Mayor Lee Leffingwell announced on Friday that he opposed putting urban rail funding before voters in 2012 – a move that effectively nixed rail’s funding chances in the November bond election, and raised another round of hand wringing over transportation solutions for Austin. KUT News spoke with Mayor Leffingwell shortly after his announcement.

KUT NEWS: I doubt there was any one variable that lead you to your decision, but what were your reasons?

Lee Leffingwell: It’s a whole bunch of things coming together, but underlying it is, we have not yet answered some of the basic questions. We might have an answer prior to November, but time is running short to get the complete picture in place and to be able to go out and market it. Because you don’t just put this on the ballot and go away and hope for the best. You’ve got to really present it to the public. There’s a full education process that goes on with something like this. You have to go out and explain it to people.

Photo by Filipa Rodrigues for KUT News

With 52.08 percent of the vote and only 20 precincts outstanding, incumbent Mayor Lee Leffingwell has declared victory.

Mayor Leffingwell just finished delivering a speech to supporters at Scholz Garten, where incumbent Austin City Council member Mike Martinez also recently celebrated success.

Leffingwell came out on top of his two challengers – former city council member Brigid Shea and community activist Clay Dafoe. Leffingwell has narrowly avoided a runoff, coming in with about 52 percent of the vote.

KUT News

City Elections Tomorrow

Election Day is tomorrow for the Austin municipal elections. Polls open at 7 a.m. and close at 7 p.m. Fourteen candidates are running for four seats on the Austin City Council, including mayor.

Perhaps the most closely watched aspect of the election is the challenge to Mayor Lee Leffingwell by former council member Brigid Shea. Shea accused Leffingwell earlier this week of violating campaign finance laws, and throughout the campaign, has maintained that Austin is becoming more unaffordable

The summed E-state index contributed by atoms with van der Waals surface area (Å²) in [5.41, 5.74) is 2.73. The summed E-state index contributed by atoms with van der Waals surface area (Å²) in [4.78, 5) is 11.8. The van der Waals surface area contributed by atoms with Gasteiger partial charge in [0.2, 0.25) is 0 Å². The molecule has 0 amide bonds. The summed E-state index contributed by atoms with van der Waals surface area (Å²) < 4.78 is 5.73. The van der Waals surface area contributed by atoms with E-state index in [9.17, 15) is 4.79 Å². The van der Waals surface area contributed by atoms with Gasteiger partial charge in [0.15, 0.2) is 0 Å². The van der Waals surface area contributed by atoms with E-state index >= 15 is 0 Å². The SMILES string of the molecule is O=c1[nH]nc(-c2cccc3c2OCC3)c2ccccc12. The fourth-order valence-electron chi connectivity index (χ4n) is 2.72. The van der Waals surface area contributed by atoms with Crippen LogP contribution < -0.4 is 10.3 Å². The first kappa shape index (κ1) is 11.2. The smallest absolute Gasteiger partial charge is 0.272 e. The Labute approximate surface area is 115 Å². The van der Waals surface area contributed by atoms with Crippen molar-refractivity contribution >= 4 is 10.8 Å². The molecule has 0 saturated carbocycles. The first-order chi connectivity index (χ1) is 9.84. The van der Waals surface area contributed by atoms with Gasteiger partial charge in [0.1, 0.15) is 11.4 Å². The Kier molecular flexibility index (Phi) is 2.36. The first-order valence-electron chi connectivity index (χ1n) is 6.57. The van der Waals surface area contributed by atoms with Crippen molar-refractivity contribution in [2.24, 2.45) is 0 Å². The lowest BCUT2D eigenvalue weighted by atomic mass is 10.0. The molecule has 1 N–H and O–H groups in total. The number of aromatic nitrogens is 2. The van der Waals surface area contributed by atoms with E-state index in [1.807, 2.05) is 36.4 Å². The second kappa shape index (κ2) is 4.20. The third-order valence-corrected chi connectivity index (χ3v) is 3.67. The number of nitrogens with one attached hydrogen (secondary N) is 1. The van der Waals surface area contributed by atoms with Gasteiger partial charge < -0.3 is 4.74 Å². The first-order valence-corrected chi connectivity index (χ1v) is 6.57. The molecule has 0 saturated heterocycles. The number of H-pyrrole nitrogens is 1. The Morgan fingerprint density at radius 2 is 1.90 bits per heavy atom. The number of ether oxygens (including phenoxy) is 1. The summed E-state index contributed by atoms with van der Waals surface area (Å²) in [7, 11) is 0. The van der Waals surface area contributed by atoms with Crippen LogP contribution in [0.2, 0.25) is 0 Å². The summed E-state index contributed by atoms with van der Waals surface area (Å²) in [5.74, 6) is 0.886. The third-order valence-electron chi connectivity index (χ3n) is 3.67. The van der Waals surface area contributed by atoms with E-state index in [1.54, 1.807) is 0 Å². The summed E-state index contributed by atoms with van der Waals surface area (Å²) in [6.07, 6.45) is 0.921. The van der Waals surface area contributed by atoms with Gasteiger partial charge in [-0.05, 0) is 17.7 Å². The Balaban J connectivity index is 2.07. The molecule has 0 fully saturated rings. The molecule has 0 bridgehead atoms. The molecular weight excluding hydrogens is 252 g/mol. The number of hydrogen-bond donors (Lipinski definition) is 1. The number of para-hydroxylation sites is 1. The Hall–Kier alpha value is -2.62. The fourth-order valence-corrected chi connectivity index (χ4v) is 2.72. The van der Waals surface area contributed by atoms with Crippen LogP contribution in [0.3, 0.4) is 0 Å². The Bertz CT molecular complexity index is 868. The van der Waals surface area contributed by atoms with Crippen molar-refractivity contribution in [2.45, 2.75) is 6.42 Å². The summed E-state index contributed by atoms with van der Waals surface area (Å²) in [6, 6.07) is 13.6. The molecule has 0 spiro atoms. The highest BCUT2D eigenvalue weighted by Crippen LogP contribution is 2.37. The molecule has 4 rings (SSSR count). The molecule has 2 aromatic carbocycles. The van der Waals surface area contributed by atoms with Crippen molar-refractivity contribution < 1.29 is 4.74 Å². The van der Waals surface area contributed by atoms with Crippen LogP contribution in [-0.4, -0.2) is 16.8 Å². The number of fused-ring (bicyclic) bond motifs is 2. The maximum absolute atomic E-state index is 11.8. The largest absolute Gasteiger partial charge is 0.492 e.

That's a common refrain among political challengers – that they will protect the citizenry's collective pocketbook better than the last guy.  But in the case of Shea, currently a community strategist and consultant, the arrival of huge companies like Apple and Formula One cast her position in a different light. 

Photo by Mose Buchele

Mayoral candidate Brigid Shea accused her opponent, Mayor Lee Leffingwell, of breaking city campaign donation rules in front of City Hall today. 

At issue are thousands of dollars Mayor Leffingwell received at an event attended by supporters of Austin’s Formula One racetrack, the Circuit of the Americas.

Shea says because he received those checks at the same event he should have listed the host as a “bundler,” someone who solicits donations for a candidate and hands them over to a campaign in a “bundle.”

Photo courtesy pqui via Twitter

Today is "Top Chef Paul Qui" day in Austin.  Mayor Lee Leffingwell presented Qui with a certificate declaring the honor yesterday.

Earlier this year, Qui won the ninth season of Bravo's "Top Chef" – known as "Top Chef: Texas."

Qui posted a picture of the certificate on Twitter. It states that Qui represented Austin and the State of Texas admirably and has an official seal. Qui told Eater Austin the honor was "cool. I did not expect that at all."

KUT News

Powers Speaks Up for UT Admission Policies

University of Texas president William Powers Jr. defended UT’s admissions process, which looks at race as a factor, in The New York Times this weekend.

Powers applauded the university's "holistic review" policy, which allows it to look at more than just grades.

“If a company had 100 applications for five positions and just took the five with the highest grade point average without looking at anything else, I think people would be stunned,” he said. “Grades are important, but there are other important indicia, like leadership and diligence. Grades don’t tell us who is going to have a proclivity, or aptitude, for geosciences, fine arts or teaching.”

Photo by Filipa Rodrigues for KUT News

KUT News is in City Council Chambers at City Hall this afternoon, as Mayor Lee Leffingwell delivers his annual State of the City address. We're live blogging the speech, so refresh this page for updates. 

12:44pm: Wrapping up. "We can and will leave Austin a better place than how we found it, and that’s saying something." And ... that's it! 

12:41pm: Leffingwell issuing a call to bring together government, business, non-profits to address “one of Austin’s biggest challenges: our rapidly growing aging population.” Announces Mayor’s Task Force on Aging.

Leffingwell cites a study saying  the Austin metro region has the third largest population nationwide of residents over 65 years of age. Also cites a high percentage of baby boomers, meaning more soon-to-be seniors. Personally announces he aims to raise $50,000.